associated with transdermal devices ( devices that need to penetrate the skin). Fungal biofilmsare also being studied recently.Investing in BiofilmsAs bacteria enjoy their shelter within biofilms, our scientists are certainly not going to sit aroundwatching them make happy families within pace makers. With increasing knowledge onbacterias’ communal way of life, many biotechnology companies have evolved to research anddevelop biofilm related products. The following are some of the companies that are researchingon biofilms and their main approach in short: ● Quorum Sciences: They screen for chemicals that inhibits quorum sensing or biofilm formation ● Quorex: AI-2 is a chemical that communicates between microbes. If communication can be inhibited, biofilm formation can be disrupted. Quorex is trying to develop inhibitors of AI-2 ● Microbia: In a biofilm, certain genes of microbes are more actively expressed. Therefore, these genes must have some connection in developing resistance. Microbia developes chemicals that works against these genes. Also, they try to sensitize bacteria against antibiotics. ● Antex: They screen compounds for prevention and disruption of biofilmsSome natural products have been seen to inhibit biofilm formation. Delsea pulchra is a red algaefound in Australia’s Botany Bay. These algae synthesizes organic compounds called furanoneswith chlorine or bromine attached that wards off bacterial biofilms. ● Biosignals: They have identified 200 structures similar to the halogenated furanone and are evaluating each as a potent biofilm disrupter. The mechanism of action of these furanone analogs is that they interfere with AHL action ( AHL is a signal in bacteria that causes them to aggregate together and glow. Biofilm formation also requires AHL signaling). Compounds inhibiting AI-2 dependent quorum sensing have also been identified. ● Sequoia: They screen plant materials in search of biofilm inhibitors and disruptors.
Bioremediation – biofilms to the rescueBy now, the word biofilm probably has become synonymous with “ slimy terrors” and it is trulyso. Its resilient nature toward antibiotic and its infective nature is the cause of headaches ofmany. However, biofilm can have its share of usefulness too.Bioremediation is the process of cleaning up wastes with the use of biological entities. The verynature of bacteria “ clinging” together in a biofilm can be of immense help in bioremediation.For example if an area is contaminated with excess fertilizer, biofilms are encouraged to formunderground by adding nutrients. The biofilm forms a “biobarrier” that restricts the flow ofcontaminated water through that region and also destroys excess nitrogen in the water. Similarstrategy can also be used to enhance oil recovery. Oilfields no longer in use can be “plugged” offby encouraging biofilm growth and hence water can be redirected to regions that have untappedoil. Using sulfate-reducing bacteria in a biofilm, the biofilm can be used for mine remediation.The bacteria will “eat” up the metals in the contaminated water and precipitate metal sulfides.Therefore, from a different angle, biofilms can serve as our “community of laborers”. They canbe made to work for cleaning up crude oil, jet fuel, environmental pollutants, etc.Conclusion/ CritiqueIn this era, where we are already facing a crisis of effective antimicrobial agents, comes anothernew dimension to this problem: Biofilms.The slimy layer, that forms on many hydrated surface,pose significant threat to human health due to its resistance to antibiotics. Thus, it is of nowonder that a big share of hospital acquired infections are attributed to these biofilms. Moredeadly are the biofilms that grows on surfaces of pacemakers and other implants. Research ofbiofilm structure has revealed the formation of a matrix whose composition varies from speciesto species. Various chemical signals are used for inter and intra microbial communications. Ofprime importance is the Quorum sensing mechanism that utilizes signals such as AI-2 and AHL.It is only recently that biotechnology firms have started to acknowledge the problems ofbiofilms. They are trying out different strategies to discover novel antibiotics that are effectiveagainst the biofilms. Strategies include prevention of biofilm formation, develope drugs to treatexisting biofilms or try and disrupt the polymeric ties that bind the biofilms together.Many firmsthat deal with biofilms aim mostly at quorum sensing mechanisms to inhibit biofilm growth orformation. Natural inhibitors of biofilms have also been discovered like the halogenatedfuranones of red algae.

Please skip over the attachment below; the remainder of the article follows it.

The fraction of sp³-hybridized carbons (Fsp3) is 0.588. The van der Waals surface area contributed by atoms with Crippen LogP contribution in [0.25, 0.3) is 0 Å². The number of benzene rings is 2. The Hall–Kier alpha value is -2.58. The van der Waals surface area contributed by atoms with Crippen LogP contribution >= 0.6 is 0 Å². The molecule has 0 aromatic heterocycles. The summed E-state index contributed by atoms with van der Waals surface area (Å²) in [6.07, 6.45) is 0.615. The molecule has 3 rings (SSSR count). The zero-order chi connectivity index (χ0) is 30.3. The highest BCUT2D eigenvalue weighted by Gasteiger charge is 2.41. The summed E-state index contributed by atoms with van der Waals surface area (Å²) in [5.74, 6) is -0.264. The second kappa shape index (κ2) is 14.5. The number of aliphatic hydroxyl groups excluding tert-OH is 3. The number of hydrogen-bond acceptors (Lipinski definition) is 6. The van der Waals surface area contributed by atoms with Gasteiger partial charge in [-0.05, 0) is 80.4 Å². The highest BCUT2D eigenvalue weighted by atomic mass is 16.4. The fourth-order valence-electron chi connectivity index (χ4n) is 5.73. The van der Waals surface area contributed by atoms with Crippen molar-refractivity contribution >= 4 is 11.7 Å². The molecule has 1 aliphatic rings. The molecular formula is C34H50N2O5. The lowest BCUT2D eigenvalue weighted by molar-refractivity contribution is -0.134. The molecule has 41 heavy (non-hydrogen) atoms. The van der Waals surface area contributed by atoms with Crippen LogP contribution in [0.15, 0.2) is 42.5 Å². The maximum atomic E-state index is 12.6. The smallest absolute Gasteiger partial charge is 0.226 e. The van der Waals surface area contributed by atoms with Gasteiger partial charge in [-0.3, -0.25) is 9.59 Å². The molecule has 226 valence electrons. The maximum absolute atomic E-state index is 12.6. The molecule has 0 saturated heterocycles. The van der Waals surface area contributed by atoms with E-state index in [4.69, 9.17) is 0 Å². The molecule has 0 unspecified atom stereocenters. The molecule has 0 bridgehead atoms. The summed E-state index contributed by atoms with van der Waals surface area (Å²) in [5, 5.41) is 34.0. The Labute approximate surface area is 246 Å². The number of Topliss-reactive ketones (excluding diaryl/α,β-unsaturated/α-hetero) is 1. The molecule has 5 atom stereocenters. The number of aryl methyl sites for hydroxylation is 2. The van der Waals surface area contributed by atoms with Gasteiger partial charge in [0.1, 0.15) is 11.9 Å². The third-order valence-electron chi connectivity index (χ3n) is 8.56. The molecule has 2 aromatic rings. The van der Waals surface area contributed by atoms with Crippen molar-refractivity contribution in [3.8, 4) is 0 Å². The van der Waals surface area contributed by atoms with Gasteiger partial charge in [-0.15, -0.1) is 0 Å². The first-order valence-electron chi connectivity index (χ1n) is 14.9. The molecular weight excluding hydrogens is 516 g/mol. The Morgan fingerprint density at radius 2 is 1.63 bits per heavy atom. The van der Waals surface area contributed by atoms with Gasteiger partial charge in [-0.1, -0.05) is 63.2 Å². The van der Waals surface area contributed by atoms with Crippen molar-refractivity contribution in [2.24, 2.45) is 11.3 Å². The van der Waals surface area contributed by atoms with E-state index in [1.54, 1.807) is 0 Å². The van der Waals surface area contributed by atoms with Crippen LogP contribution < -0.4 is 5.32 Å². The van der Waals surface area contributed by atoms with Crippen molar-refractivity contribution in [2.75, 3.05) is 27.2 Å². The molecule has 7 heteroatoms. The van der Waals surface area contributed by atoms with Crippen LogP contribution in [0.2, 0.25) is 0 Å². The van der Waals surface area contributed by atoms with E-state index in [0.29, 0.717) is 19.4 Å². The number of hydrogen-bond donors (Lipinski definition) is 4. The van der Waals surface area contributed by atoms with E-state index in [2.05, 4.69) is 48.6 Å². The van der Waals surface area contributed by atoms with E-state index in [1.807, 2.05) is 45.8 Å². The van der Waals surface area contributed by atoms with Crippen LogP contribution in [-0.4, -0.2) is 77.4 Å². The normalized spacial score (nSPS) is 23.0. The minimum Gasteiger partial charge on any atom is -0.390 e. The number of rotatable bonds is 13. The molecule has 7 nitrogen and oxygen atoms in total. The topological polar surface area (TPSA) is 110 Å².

From algal metabolite to Pseudomonas drug. (A) Compound 2, a natural furanone compound isolatedfrom (C) D.pulchra. (B) compound C-30, a synthetic furanone with enhanced Quorum Sensing Inhibitionactivity.However, before conclusive research, it is very important to make a good model for testingantibiofilm drugs. Biofilms are certainly more dynamic than scientists so far have discovered.The volume of data that accumulates each day makes it difficult to settle for an appropriatemodel. For example, P.aeruginosa that was always known to be a aerobic microbe turned out tobe anaerobic in biofilms in the lungs of cystic fibrosis patients. According to Roberto Kolter, toassume that surface associated bacteria grown in synthetic medium in a flow cell in vivo arephysiologically similar to surface associated bacteria growing on any specific site within the hostis rather funny and irresponsible. Therefore, proper models and right parameters is the key tovalid results. If a product is formulated, it should be applied to actual biofilms in actualenvironment. Rather than jumping on to formulating drugs, they should converge in discoveringthe biofilm’s nature in more details first. In no way should a species that exist in biofilm bethought to be similar to its planktonic counterpart. Or else, we will again see the repetition of theheart-valve disaster.
Abb. 2: Makromoleküle eines Biofilms. (Modifiziert nach Fuchs) Von oben: Cytoplasma (CP) eines sphaeroplastierten Bakteriums mit Cytoplasmamembran (CPM).